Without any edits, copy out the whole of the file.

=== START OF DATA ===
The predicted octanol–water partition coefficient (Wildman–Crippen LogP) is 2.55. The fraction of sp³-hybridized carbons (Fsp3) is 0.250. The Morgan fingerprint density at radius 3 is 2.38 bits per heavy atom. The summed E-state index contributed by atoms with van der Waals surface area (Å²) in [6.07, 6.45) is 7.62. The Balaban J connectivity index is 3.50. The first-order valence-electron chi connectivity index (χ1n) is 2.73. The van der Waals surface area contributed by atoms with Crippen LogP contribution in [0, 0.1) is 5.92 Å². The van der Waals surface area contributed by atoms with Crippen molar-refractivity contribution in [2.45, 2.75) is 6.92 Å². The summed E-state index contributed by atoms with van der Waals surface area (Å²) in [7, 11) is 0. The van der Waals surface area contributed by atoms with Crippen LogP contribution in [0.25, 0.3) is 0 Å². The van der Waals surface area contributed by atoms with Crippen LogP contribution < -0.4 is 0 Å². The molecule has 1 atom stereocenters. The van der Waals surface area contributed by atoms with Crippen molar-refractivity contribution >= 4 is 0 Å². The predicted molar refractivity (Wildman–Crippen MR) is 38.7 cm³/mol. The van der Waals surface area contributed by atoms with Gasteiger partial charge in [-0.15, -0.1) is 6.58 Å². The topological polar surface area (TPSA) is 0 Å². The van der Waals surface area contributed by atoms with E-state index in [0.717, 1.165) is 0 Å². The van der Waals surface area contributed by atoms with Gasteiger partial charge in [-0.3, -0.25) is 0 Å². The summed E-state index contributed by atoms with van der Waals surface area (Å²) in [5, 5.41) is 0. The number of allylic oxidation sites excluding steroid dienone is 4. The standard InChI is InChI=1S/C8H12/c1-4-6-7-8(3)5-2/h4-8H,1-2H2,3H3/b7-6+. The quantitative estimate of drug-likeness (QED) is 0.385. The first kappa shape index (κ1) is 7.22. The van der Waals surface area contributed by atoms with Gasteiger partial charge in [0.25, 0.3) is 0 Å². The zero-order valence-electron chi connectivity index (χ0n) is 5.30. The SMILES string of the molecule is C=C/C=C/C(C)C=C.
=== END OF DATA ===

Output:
The predicted octanol–water partition coefficient (Wildman–Crippen LogP) is 2.55. The fraction of sp³-hybridized carbons (Fsp3) is 0.250. The Morgan fingerprint density at radius 3 is 2.38 bits per heavy atom. The summed E-state index contributed by atoms with van der Waals surface area (Å²) in [6.07, 6.45) is 7.62. The Balaban J connectivity index is 3.50. The first-order valence-electron chi connectivity index (χ1n) is 2.73. The van der Waals surface area contributed by atoms with Crippen LogP contribution in [0, 0.1) is 5.92 Å². The van der Waals surface area contributed by atoms with Crippen molar-refractivity contribution in [2.45, 2.75) is 6.92 Å². The summed E-state index contributed by atoms with van der Waals surface area (Å²) in [7, 11) is 0. The van der Waals surface area contributed by atoms with Crippen LogP contribution in [0.25, 0.3) is 0 Å². The van der Waals surface area contributed by atoms with Crippen LogP contribution < -0.4 is 0 Å². The molecule has 1 atom stereocenters. The van der Waals surface area contributed by atoms with Crippen molar-refractivity contribution >= 4 is 0 Å². The predicted molar refractivity (Wildman–Crippen MR) is 38.7 cm³/mol. The van der Waals surface area contributed by atoms with Gasteiger partial charge in [-0.15, -0.1) is 6.58 Å². The topological polar surface area (TPSA) is 0 Å². The van der Waals surface area contributed by atoms with E-state index in [0.717, 1.165) is 0 Å². The van der Waals surface area contributed by atoms with Gasteiger partial charge in [-0.3, -0.25) is 0 Å². The summed E-state index contributed by atoms with van der Waals surface area (Å²) in [5, 5.41) is 0. The number of allylic oxidation sites excluding steroid dienone is 4. The standard InChI is InChI=1S/C8H12/c1-4-6-7-8(3)5-2/h4-8H,1-2H2,3H3/b7-6+. The quantitative estimate of drug-likeness (QED) is 0.385. The first kappa shape index (κ1) is 7.22. The van der Waals surface area contributed by atoms with Gasteiger partial charge in [0.25, 0.3) is 0 Å². The zero-order valence-electron chi connectivity index (χ0n) is 5.30. The SMILES string of the molecule is C=C/C=C/C(C)C=C.